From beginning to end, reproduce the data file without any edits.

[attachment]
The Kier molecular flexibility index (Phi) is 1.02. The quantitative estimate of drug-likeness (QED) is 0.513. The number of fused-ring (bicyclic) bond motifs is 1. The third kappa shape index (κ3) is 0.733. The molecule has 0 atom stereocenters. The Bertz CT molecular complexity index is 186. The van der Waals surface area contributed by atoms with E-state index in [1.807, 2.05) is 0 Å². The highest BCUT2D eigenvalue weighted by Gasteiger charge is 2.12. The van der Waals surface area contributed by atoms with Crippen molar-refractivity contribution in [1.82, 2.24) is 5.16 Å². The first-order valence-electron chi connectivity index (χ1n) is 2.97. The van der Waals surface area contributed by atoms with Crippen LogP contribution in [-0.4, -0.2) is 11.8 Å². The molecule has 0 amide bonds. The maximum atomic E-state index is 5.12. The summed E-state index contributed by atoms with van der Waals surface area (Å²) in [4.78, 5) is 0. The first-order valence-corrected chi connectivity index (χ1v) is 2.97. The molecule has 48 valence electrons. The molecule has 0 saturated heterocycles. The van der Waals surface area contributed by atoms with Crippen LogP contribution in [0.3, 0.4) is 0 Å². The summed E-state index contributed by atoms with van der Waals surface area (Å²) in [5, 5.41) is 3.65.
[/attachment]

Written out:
The Kier molecular flexibility index (Phi) is 1.02. The quantitative estimate of drug-likeness (QED) is 0.513. The number of fused-ring (bicyclic) bond motifs is 1. The third kappa shape index (κ3) is 0.733. The molecule has 0 atom stereocenters. The Bertz CT molecular complexity index is 186. The van der Waals surface area contributed by atoms with E-state index in [1.807, 2.05) is 0 Å². The highest BCUT2D eigenvalue weighted by Gasteiger charge is 2.12. The van der Waals surface area contributed by atoms with Crippen molar-refractivity contribution in [1.82, 2.24) is 5.16 Å². The first-order valence-electron chi connectivity index (χ1n) is 2.97. The van der Waals surface area contributed by atoms with Crippen LogP contribution in [-0.4, -0.2) is 11.8 Å². The molecule has 0 amide bonds. The maximum atomic E-state index is 5.12. The summed E-state index contributed by atoms with van der Waals surface area (Å²) in [4.78, 5) is 0. The first-order valence-corrected chi connectivity index (χ1v) is 2.97. The molecule has 48 valence electrons. The molecule has 0 saturated heterocycles. The van der Waals surface area contributed by atoms with Crippen LogP contribution in [0.3, 0.4) is 0 Å². The summed E-state index contributed by atoms with van der Waals surface area (Å²) in [5, 5.41) is 3.65.